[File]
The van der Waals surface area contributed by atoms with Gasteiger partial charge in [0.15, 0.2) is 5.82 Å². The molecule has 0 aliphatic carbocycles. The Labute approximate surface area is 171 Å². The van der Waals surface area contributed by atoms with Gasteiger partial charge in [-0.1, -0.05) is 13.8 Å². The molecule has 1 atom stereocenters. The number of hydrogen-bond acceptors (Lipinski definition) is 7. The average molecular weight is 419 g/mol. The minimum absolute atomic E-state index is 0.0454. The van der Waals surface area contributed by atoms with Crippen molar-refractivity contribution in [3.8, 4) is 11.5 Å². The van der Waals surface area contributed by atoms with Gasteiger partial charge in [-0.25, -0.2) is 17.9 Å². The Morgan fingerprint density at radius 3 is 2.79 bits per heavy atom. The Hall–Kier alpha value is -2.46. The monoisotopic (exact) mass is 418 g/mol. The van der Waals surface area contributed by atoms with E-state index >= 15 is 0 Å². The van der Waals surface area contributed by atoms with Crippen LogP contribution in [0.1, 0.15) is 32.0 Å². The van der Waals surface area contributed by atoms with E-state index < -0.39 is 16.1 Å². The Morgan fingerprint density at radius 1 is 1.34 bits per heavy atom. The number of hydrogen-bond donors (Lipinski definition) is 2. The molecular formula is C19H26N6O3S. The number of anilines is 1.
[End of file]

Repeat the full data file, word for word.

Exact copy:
The van der Waals surface area contributed by atoms with Gasteiger partial charge in [0.15, 0.2) is 5.82 Å². The molecule has 0 aliphatic carbocycles. The Labute approximate surface area is 171 Å². The van der Waals surface area contributed by atoms with Gasteiger partial charge in [-0.1, -0.05) is 13.8 Å². The molecule has 1 atom stereocenters. The number of hydrogen-bond acceptors (Lipinski definition) is 7. The average molecular weight is 419 g/mol. The minimum absolute atomic E-state index is 0.0454. The van der Waals surface area contributed by atoms with Crippen molar-refractivity contribution in [3.8, 4) is 11.5 Å². The van der Waals surface area contributed by atoms with Gasteiger partial charge in [-0.25, -0.2) is 17.9 Å². The Morgan fingerprint density at radius 3 is 2.79 bits per heavy atom. The Hall–Kier alpha value is -2.46. The monoisotopic (exact) mass is 418 g/mol. The van der Waals surface area contributed by atoms with E-state index >= 15 is 0 Å². The van der Waals surface area contributed by atoms with Crippen LogP contribution in [0.1, 0.15) is 32.0 Å². The van der Waals surface area contributed by atoms with E-state index < -0.39 is 16.1 Å². The Morgan fingerprint density at radius 1 is 1.34 bits per heavy atom. The number of hydrogen-bond donors (Lipinski definition) is 2. The molecular formula is C19H26N6O3S. The number of anilines is 1.